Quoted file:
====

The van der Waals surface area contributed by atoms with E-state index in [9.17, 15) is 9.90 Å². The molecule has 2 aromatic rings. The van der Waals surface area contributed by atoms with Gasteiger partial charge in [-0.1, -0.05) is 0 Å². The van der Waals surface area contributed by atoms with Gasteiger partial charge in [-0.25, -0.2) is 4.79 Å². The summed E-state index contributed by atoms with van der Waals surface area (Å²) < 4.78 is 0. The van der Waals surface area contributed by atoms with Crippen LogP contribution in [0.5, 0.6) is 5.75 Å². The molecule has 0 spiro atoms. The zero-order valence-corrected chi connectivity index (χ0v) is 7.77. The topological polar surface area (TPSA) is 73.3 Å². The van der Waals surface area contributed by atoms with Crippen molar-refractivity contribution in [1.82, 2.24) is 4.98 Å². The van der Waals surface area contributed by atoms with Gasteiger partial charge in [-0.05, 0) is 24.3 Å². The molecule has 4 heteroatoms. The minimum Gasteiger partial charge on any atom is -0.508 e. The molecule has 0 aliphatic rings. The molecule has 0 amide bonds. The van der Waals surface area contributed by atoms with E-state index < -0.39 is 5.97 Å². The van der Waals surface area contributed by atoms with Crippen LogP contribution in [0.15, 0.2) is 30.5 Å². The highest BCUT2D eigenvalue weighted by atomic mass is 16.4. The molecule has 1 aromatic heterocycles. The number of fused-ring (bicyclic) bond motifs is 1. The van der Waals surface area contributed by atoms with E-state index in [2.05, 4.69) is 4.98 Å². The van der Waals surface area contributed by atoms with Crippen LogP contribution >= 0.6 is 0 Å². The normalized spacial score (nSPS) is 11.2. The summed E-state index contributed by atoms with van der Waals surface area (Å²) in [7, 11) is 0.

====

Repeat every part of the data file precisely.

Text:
The van der Waals surface area contributed by atoms with E-state index in [9.17, 15) is 9.90 Å². The molecule has 2 aromatic rings. The van der Waals surface area contributed by atoms with Gasteiger partial charge in [-0.1, -0.05) is 0 Å². The van der Waals surface area contributed by atoms with Gasteiger partial charge in [-0.25, -0.2) is 4.79 Å². The summed E-state index contributed by atoms with van der Waals surface area (Å²) < 4.78 is 0. The van der Waals surface area contributed by atoms with Crippen LogP contribution in [0.5, 0.6) is 5.75 Å². The molecule has 0 spiro atoms. The zero-order valence-corrected chi connectivity index (χ0v) is 7.77. The topological polar surface area (TPSA) is 73.3 Å². The van der Waals surface area contributed by atoms with Crippen molar-refractivity contribution in [1.82, 2.24) is 4.98 Å². The van der Waals surface area contributed by atoms with Gasteiger partial charge in [-0.05, 0) is 24.3 Å². The molecule has 4 heteroatoms. The minimum Gasteiger partial charge on any atom is -0.508 e. The molecule has 0 aliphatic rings. The molecule has 0 amide bonds. The van der Waals surface area contributed by atoms with E-state index < -0.39 is 5.97 Å². The van der Waals surface area contributed by atoms with Crippen LogP contribution in [0.15, 0.2) is 30.5 Å². The highest BCUT2D eigenvalue weighted by atomic mass is 16.4. The molecule has 1 aromatic heterocycles. The number of fused-ring (bicyclic) bond motifs is 1. The van der Waals surface area contributed by atoms with E-state index in [2.05, 4.69) is 4.98 Å². The van der Waals surface area contributed by atoms with Crippen LogP contribution >= 0.6 is 0 Å². The normalized spacial score (nSPS) is 11.2. The summed E-state index contributed by atoms with van der Waals surface area (Å²) in [7, 11) is 0.